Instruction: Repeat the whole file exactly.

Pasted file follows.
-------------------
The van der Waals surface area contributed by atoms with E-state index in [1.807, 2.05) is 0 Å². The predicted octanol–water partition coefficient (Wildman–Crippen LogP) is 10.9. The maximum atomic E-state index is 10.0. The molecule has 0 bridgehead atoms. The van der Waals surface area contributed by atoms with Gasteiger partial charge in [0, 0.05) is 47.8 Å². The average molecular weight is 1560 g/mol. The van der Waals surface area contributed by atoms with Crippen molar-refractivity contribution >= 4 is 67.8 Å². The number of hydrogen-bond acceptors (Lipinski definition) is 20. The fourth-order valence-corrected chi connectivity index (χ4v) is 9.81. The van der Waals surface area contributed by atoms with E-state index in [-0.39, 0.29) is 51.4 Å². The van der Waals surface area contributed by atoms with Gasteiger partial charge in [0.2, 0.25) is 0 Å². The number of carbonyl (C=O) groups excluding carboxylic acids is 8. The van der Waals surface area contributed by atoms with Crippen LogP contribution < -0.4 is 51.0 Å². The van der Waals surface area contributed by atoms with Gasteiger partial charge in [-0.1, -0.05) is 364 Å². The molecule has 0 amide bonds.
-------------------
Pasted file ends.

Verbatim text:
The van der Waals surface area contributed by atoms with E-state index in [1.807, 2.05) is 0 Å². The predicted octanol–water partition coefficient (Wildman–Crippen LogP) is 10.9. The maximum atomic E-state index is 10.0. The molecule has 0 bridgehead atoms. The van der Waals surface area contributed by atoms with Gasteiger partial charge in [0, 0.05) is 47.8 Å². The average molecular weight is 1560 g/mol. The van der Waals surface area contributed by atoms with Crippen molar-refractivity contribution >= 4 is 67.8 Å². The number of hydrogen-bond acceptors (Lipinski definition) is 20. The fourth-order valence-corrected chi connectivity index (χ4v) is 9.81. The van der Waals surface area contributed by atoms with E-state index in [-0.39, 0.29) is 51.4 Å². The van der Waals surface area contributed by atoms with Gasteiger partial charge in [0.2, 0.25) is 0 Å². The number of carbonyl (C=O) groups excluding carboxylic acids is 8. The van der Waals surface area contributed by atoms with Crippen LogP contribution < -0.4 is 51.0 Å². The van der Waals surface area contributed by atoms with Gasteiger partial charge in [-0.1, -0.05) is 364 Å². The molecule has 0 amide bonds.